“We are proud to pioneer new packaging formats to
enhance consumer convenience. The new Zip-Pak Slider offers all the
benefits of slider technology to a new package format, allowing brand
owners to differentiate their overwrap packages,” says Robert Hogan,
director of international sales and marketing at Zip-Pak, Manteno, Ill.
Starting with Sargento products 20 years ago, today
virtually all pouched cheeses feature zippers or sliders, creating
reclosable packages that can be conveniently stored without a secondary
container. This is a feature consumers appreciate and also expect, Burian
“We are offering opening features that eliminate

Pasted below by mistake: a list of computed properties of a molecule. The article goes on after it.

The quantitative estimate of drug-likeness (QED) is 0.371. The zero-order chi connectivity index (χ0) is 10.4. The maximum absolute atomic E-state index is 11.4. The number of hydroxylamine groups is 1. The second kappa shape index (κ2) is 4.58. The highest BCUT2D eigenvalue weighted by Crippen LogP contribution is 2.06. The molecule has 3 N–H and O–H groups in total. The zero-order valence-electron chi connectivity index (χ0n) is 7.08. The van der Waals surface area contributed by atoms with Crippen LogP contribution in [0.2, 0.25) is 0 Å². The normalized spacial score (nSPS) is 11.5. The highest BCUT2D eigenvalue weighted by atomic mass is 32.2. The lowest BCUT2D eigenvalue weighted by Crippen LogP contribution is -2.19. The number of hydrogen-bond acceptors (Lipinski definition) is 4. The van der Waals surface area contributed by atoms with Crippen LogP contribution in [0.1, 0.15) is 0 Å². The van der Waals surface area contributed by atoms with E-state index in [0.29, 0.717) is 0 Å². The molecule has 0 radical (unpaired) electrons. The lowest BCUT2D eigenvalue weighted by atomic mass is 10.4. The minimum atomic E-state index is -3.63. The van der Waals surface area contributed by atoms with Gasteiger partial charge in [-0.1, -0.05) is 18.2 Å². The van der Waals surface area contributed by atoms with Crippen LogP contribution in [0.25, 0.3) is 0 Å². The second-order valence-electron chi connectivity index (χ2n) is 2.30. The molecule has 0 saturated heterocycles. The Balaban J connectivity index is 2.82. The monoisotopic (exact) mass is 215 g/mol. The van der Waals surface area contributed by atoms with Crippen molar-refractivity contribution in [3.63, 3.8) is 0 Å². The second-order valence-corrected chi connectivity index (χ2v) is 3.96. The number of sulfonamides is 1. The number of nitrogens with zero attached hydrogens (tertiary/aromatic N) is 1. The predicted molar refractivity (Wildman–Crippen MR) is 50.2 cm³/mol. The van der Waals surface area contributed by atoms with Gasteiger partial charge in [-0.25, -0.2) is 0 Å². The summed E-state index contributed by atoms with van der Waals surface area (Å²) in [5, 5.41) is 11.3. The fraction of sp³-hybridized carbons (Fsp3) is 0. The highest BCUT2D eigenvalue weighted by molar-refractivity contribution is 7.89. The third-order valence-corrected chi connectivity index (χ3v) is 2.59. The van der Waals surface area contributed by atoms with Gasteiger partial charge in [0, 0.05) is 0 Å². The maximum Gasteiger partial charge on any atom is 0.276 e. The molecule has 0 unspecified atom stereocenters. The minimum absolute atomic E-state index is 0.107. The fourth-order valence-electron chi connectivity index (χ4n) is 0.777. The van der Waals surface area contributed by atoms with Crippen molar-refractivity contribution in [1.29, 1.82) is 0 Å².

the need for knives or scissors. This feature allows the film to be removed
like a hood to expose the product, while providing the additional security
of tamper evidence,” Burian says of Curwood’s IntegraScore
opening feature, made for shredded and pre-sliced cheese in pouches.
Obviously, packaging that requires opening with sharp
implements is hardly convenient. “It might sound cliché, but
consumers are requiring more from their packaging than ever before,”
“Today’s lifestyles demand it. If we can
help enhance the package experience in a positive manner, there will be a
repeat sale for our customer. When we can eliminate frustration from daily
life, such as looking for a scissors or an additional storage container,
end users remember that and will buy again.”
Shonda Talerico Dudlicek is a freelance journalist and
a former managing editor of Dairy Field.